Thunderstorms packing torrential rains may have been a welcome relief from the recent heat wave, but they also wreaked havoc on local roads and highways in the form of flash floods and mud slides.
Inyo County was under a “Flash Flood Watch” Monday night and all of Tuesday as a monsoonal weather system moved through the region, bringing electrical storms, high winds and heavy downpours – which gave the valley more precipitation than it received all winter.
According to the National Weather Service, the Great Basin was one of two areas nationwide with the greatest “flash flooding potential” on Tuesday. Coming in at No. 2 was New England and the Hudson and Delaware valleys.
Local weather forecaster Dennis Mattinson explained the storm was a combination of monsoonal moisture from the east and an upper low pressure system from the Baja Peninsula that drifted north. When the combo reached the Eastern Sierra and ran into the desert heat, the result was convection – or thunderstorm activity, he said. More specifically, the result was “isolated, heavy downpours” which caused flooding throughout the Owens Valley, Mattinson said.
The storm began Sunday night, and grew in intensity Monday afternoon. During the night, the rains took their toll on several roads from Big Pine to Death Valley to Lone Pine.
Saline Valley Road from Big Pine to Death Valley was closed Tuesday morning after flood waters on Monday cut a 40-foot deep by 50-foot wide hole in the roadway, according to Sheriff Bill Lutze. The road will remain closed indefinitely.
Flood waters also wreaked havoc on portions of State Route 168 East, known as Westgard Pass.
According to Caltrans District 9 Public Information Officer Florene Trainor, the entire pass was closed about 8 a.m. Tuesday from U.S. 395 outside of Big Pine to Nevada State Route 266. Crew members set out from either side to locate the damage, discovering huge ruts and “deep gullies” alongside the road as well as portions of highway that had been eroded away altogether near the top of the pass.
As of Wednesday morning, the highway was open again but traffic was being escorted through the pass by pilot cars as crews set about repairing shoulders and cleaning washes, Trainor said. Motorists, she added, could expect no more than 20-minute delays.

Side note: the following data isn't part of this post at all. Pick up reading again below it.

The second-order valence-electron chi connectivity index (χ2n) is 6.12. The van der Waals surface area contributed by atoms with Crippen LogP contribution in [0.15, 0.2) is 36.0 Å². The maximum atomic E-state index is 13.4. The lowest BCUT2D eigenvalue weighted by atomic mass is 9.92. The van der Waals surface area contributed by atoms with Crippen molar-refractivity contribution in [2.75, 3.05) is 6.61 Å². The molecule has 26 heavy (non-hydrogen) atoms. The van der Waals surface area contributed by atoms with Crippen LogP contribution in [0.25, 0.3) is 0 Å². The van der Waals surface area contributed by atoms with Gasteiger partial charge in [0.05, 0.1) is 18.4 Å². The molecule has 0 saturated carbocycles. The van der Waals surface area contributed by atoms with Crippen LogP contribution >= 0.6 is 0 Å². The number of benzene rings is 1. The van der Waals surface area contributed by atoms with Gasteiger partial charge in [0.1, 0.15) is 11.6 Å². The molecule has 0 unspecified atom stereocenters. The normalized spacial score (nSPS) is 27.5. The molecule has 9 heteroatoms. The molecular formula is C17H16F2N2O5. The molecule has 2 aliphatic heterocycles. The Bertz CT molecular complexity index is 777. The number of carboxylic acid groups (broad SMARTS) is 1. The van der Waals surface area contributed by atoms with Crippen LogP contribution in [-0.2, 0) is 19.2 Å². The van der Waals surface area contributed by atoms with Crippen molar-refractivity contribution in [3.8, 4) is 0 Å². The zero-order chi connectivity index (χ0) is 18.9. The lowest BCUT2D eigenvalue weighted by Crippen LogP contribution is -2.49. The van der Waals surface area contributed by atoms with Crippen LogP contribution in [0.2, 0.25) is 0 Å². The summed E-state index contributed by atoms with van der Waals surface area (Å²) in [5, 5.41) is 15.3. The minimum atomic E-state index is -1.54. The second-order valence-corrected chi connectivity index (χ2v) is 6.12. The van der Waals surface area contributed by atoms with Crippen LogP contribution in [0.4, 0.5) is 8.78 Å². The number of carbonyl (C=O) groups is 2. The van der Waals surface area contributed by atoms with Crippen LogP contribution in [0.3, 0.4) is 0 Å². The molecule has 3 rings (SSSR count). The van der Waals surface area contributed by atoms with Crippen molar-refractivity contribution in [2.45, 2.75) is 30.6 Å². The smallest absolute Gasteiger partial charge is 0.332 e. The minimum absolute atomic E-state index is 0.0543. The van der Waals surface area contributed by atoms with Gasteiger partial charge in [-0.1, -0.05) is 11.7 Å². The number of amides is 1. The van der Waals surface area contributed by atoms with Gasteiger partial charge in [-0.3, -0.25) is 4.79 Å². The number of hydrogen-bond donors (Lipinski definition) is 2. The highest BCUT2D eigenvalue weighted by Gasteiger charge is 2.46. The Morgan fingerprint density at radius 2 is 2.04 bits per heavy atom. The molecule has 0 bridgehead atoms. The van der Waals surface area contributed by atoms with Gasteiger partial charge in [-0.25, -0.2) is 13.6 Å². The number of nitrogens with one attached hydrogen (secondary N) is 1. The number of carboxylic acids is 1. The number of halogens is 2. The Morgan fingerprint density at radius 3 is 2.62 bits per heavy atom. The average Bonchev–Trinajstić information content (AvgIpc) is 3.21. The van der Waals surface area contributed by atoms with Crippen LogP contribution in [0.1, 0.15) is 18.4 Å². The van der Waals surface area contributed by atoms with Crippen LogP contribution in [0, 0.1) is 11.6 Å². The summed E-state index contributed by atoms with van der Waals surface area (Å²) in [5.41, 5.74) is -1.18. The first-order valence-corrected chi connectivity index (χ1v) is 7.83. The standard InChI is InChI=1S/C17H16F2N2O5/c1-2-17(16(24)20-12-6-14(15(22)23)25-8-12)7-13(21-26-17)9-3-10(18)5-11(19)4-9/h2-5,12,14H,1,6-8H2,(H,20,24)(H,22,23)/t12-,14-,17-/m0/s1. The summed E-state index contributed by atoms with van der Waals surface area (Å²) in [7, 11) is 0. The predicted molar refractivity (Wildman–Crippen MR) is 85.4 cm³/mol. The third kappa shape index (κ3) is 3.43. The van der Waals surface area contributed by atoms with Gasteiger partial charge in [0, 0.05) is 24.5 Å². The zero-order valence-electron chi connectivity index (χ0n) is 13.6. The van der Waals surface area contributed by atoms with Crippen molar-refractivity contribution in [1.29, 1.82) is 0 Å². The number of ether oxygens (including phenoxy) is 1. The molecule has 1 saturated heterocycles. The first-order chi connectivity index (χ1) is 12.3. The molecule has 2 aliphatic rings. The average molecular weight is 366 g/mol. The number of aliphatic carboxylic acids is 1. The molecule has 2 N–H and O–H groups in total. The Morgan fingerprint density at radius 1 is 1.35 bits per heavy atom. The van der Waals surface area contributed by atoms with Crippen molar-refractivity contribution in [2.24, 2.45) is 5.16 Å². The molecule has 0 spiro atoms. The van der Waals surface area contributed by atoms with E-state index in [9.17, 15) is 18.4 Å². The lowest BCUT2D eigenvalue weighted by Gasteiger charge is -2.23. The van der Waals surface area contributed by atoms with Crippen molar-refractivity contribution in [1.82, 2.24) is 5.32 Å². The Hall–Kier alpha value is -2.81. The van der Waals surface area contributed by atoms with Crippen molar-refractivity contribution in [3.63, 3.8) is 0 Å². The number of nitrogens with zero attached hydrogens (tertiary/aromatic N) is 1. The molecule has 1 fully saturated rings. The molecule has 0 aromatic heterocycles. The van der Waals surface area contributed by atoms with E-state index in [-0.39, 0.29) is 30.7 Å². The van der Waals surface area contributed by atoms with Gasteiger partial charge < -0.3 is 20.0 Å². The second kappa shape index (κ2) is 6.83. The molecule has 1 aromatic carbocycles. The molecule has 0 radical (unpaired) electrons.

Northwest of Independence, the Taboose Creek Trailhead was washed out and four vehicles believed to belong to backpackers were left stranded in a muddy mess. According to Lutze, deputies left notes on the vehicles asking the owners to call the Sheriff’s Department for assistance.
“We’re going to have to get them out,” he said of the backpackers.
South of Independence, Manzanar National Historic Site suffered what a Park Service press release called “significant damage and road closures” as a result of Monday night’s rain.
Overnight, the rains caused the swollen Shepherd and Bairs creeks to overflow, flooding the auto tour road and burying Merritt Park and the Block 12 and 34 gardens.
On Tuesday, staff from the National Park Service and Los Angeles Department of Water and Power were in the process of assessing the damage.
“The blessing of significant rainfall for this parched valley has also yielded an operational challenge for Manzanar,” said Superintendent Les Inafuku. “We’re thankful that our staff and local LADWP crews are safely working to survey the damage and prevent further flooding.”
Manzanar itself remains open to the public, however the auto tour road and west boundary roads will remain closed until further notice, making the cemetery inaccessible by car.